Jazz Man

Seminarian brings his unique perspective to hospital ministry


by Catherine Rice

KANSAS CITY, Kan. — Seminary student Matthew Schiffelbein may be majoring in theology at Mundelein Seminary, Mundelein, Ill., but thanks to Providence Medical Center here, he’s learning how to apply life’s lessons to his ministry this summer.

A native of Topeka, Schiffelbein is studying for the priesthood for the Archdiocese of Kansas City in Kansas and recently was ordained a deacon. He anticipates completing his seminary studies in May 2009 and being ordained a priest for the archdiocese in June. But he’s spent the summer working with the Spiritual Care department at Providence and serving at St. Patrick Parish in Kansas City, Kan.

Deacon Schiffelbein, who was diagnosed with macular degeneration in the fourth grade and is legally blind, says he has found his experience at the hospital a lesson in humility.

“I visit with the patients several hours each week, talking and praying with them,” he said. “I have been surprised by the wide range of responses people have to illness, and I have had to recognize that I am not here to fix their problems, but to listen to their concerns and support them in their time of need.”

Deacon Schiffelbein finds patients also respond well to his own health concerns.

“I think being blind gives me a greater sense of compassion for others, but it also gives patients hope,” he said. “They see that I have found faith and meaning in my struggle, and they are inspired to find a way to overcome their limitations — to find meaning and purpose in life’s challenges. That kind of witness is very powerful.”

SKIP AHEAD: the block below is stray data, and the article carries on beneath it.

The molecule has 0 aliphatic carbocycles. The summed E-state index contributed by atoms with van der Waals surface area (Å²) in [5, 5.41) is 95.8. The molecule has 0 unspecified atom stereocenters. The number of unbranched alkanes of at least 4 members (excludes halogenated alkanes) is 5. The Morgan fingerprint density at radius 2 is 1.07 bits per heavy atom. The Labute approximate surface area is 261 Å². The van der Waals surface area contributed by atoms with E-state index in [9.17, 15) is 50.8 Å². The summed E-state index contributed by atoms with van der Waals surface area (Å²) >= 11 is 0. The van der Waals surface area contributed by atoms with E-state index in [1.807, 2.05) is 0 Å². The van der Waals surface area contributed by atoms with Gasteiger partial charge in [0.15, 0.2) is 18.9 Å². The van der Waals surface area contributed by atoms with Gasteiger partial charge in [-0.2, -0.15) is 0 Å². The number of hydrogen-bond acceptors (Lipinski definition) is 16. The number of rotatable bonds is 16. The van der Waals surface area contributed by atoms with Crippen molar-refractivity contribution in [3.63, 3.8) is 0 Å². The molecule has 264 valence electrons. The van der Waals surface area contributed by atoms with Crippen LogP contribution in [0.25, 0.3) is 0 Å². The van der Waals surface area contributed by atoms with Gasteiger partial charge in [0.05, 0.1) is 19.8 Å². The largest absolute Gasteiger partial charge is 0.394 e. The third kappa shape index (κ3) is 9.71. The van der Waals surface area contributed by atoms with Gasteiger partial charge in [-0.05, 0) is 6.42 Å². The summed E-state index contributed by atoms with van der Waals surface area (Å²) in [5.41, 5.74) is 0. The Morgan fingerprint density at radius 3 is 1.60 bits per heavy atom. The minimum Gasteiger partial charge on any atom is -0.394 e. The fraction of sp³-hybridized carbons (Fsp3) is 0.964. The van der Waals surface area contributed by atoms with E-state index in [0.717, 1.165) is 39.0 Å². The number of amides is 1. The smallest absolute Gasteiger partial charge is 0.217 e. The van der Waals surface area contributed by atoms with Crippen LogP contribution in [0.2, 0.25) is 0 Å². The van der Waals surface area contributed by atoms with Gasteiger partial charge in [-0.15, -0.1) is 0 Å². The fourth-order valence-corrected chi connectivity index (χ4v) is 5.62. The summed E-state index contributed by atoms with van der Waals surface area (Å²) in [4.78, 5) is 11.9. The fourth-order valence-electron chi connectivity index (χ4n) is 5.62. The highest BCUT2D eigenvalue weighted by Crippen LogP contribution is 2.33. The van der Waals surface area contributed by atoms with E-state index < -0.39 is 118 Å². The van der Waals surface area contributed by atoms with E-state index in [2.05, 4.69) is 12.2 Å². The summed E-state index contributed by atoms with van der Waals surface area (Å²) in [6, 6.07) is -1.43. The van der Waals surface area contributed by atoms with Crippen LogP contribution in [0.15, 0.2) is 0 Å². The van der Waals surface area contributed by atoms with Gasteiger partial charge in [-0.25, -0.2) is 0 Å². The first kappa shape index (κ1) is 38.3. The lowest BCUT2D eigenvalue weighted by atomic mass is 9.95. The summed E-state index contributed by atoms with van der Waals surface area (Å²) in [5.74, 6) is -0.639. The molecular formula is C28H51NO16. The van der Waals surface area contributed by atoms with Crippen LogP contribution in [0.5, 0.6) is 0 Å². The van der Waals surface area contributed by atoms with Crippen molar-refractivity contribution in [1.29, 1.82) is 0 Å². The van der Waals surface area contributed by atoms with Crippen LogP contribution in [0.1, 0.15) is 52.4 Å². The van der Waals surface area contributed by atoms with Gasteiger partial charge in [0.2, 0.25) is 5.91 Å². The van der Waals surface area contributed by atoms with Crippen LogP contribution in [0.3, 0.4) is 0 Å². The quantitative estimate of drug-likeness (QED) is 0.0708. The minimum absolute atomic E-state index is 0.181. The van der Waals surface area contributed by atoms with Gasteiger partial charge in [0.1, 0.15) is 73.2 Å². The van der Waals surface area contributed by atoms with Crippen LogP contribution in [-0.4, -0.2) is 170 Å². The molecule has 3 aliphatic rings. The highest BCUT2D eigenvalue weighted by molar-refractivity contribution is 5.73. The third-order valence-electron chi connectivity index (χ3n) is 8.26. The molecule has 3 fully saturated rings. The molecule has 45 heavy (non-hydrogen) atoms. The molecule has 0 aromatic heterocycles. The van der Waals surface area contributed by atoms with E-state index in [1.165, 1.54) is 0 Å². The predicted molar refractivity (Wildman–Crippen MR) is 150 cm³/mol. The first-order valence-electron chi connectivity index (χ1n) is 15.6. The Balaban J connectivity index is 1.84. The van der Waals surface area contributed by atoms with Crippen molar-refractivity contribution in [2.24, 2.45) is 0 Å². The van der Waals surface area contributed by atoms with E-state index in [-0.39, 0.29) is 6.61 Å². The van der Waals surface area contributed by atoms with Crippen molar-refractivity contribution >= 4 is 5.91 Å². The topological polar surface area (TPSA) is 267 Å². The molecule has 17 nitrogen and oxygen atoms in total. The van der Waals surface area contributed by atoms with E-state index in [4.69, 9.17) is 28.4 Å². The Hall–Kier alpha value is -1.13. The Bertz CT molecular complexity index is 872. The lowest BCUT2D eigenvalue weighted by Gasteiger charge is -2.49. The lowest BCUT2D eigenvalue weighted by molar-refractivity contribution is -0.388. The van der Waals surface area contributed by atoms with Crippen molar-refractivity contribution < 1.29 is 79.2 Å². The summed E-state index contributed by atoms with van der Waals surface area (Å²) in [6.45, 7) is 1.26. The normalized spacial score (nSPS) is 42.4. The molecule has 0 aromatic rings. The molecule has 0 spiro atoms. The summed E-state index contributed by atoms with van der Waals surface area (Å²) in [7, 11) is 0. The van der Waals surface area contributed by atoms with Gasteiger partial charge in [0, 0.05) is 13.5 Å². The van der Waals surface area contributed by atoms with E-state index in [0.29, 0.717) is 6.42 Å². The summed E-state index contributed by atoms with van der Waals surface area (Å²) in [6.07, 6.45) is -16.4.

Deacon Schiffelbein did not pursue the priesthood right after college. Before entering the seminary, in fact, he earned a master’s in music in the saxophone from the University of Kansas, specializing in jazz. He has put those skills to good use at Providence, too, playing at the recent rededication of the hospital’s healing waters fountain. He is a 1997 graduate of Seaman High School in Topeka and has played the saxophone since the fifth grade.

“Matthew has been an outstanding addition to our spiritual care staff at Providence,” said George Noonan, vice president of Mission Integration for the hospital. “He brings a unique perspective to his ministry, one I believe our patients appreciate. We have been fortunate to have him with us these past few months.”

“My experience at Providence has been terrific,” said Deacon Schiffelbein. “I have been very impressed with the staff and how much they care. As I talk with patients, they notice that the Providence staff takes its healing mission to heart, and that’s important when you are facing a serious health concern, as many of the patientsI have talked with are.”

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